For a dif­fer­ent taste of the UAE’S cap­i­tal of glitz, fol­low a food tour into the old part of town, where ev­ery­thing from Ye­meni to Ethiopian cui­sine awaits


Arva Ahmed is Dubai’s most ar­dent, if un­of­fi­cial, culi­nary an­thro­pol­o­gist. In an af­ter­noon, we wan­der the old­est neigh­bor­hoods of Dubai and un­earth, taste by taste, the essence of the trad­ing post it used to be, when fleets of dhows would ar­rive from Africa, In­dia, Per­sia, and the far cor­ners of the Ot­toman Em­pire.

“People think of Dubai as a soul­less city,” she says. “But its old streets are wo­ven with food his­tory and cul­ture. We’re talk­ing about the fla­vors of the Me­sopotamian and In­dus and Nile val­leys; of Maghre­bis and Ab­basids and Gulf Be­douins.”

Ahmed, an In­dian cit­i­zen, grew up in Dubai and con­sid­ers its Deira neigh­bor­hood home. I first met her a few years ago when she be­gan her food blog “I Live in a Fry­ing Pan,” which was also when I was tir­ing of mod­ern Dubai’s over­hyped and over­priced din­ing scene. A mu­tual friend and I had started a sup­per club tar­get­ing holes-in-the-walls in old Dubai. That friend in­tro­duced me to Ahmed, who just hap­pened to be look­ing for guinea pigs for what would be­come her Fry­ing Pan Ad­ven­tures ( fry­ing­panad­ven­; US$ 95 per per­son), a se­ries of themed food tours that she launched ear­lier this year.

They make for fas­ci­nat­ing walks. Her Ara­bian Foodie Pil­grim­age en­com­passes Be­douin, Per­sian, and Le­van­tine cuisines—ev­ery­thing from the sim­ple desert nour­ish­ment of chicken mandi, eaten Ye­meni-style with hands while seated on cush­ions in a tent, to man­ak­ish (Le­banese pizza) to a sump­tu­ous Ira­nian ch­elo ke­bab served with bowls of fe­s­en­joon (a tangy wal­nut-fla­vored stew) and zereshk polo (rice laced with bar­ber­ries). In be­tween tast­ings, Ahmed stops her group at a spice souk for a primer on how to pick out the best saf­fron.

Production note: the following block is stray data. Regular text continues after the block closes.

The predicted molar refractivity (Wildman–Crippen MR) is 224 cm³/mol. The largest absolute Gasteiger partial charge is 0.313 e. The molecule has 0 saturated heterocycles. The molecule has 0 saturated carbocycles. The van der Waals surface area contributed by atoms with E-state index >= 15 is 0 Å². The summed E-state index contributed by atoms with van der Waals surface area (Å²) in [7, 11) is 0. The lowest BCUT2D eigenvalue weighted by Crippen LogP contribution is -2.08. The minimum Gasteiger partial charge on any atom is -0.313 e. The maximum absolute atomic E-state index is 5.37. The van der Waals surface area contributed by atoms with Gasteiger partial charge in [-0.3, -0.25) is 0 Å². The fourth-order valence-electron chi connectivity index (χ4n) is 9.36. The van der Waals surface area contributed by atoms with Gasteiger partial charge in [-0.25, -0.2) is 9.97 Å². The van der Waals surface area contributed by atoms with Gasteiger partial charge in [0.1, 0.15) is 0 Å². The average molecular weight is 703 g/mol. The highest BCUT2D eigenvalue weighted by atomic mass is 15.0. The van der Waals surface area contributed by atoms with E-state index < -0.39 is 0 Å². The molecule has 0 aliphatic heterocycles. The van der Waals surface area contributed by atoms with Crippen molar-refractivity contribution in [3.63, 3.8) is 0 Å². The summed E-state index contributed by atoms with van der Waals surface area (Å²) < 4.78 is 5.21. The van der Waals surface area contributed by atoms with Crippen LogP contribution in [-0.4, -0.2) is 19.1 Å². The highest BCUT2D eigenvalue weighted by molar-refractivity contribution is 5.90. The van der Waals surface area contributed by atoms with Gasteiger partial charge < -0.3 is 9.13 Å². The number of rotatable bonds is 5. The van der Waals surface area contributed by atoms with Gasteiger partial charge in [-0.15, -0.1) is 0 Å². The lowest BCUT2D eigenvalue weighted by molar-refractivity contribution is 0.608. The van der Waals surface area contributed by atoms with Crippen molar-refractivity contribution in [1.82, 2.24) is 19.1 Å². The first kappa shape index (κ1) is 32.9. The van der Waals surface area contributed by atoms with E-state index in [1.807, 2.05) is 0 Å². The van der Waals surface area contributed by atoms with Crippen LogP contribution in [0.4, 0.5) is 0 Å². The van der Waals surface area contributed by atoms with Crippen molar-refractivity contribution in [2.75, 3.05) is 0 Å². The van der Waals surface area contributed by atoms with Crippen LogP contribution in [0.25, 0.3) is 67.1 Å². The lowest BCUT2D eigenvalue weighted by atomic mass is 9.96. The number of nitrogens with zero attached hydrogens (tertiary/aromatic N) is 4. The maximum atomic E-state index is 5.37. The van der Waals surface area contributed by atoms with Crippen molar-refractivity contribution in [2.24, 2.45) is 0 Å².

Equally tan­ta­liz­ing is her hour-long North African Food Sa­fari, dur­ing which guests can sam­ple a lamb-and-apri­cot tagine while also dis­cov­er­ing how and why a cer­tain aphro­disiac was once part of the spice mix. And in be­tween bites on the Lit­tle In­dia on a Plate tour, Ahmed holds forth on the re­li­gious laws that gov­ern In­dian food habits, the re­mark­able ver­sa­til­ity of gram flour, and how chicken tikka masala, a curry-shop sta­ple, dates back to the Mon­gol con­queror Babur Khan.

When we visit a sweets shop spe­cial­iz­ing in jalebi, Ahmed reads from a cook­book pub­lished 1,000 years ago, a poem about an Iraqi ver­sion of the sweet. “From the 10th century to 2013, it’s the ex­act same thing in front of me,” she says. “These are the con­nec­tions I want to make.”

UP FOR GRABS Left: Fresh­from-theoven man­ak­ish (Le­banese pizza) at a Deira out­let of the Break­fast to Break­fast chain. Be­low: Arva Ahmed leading tour.

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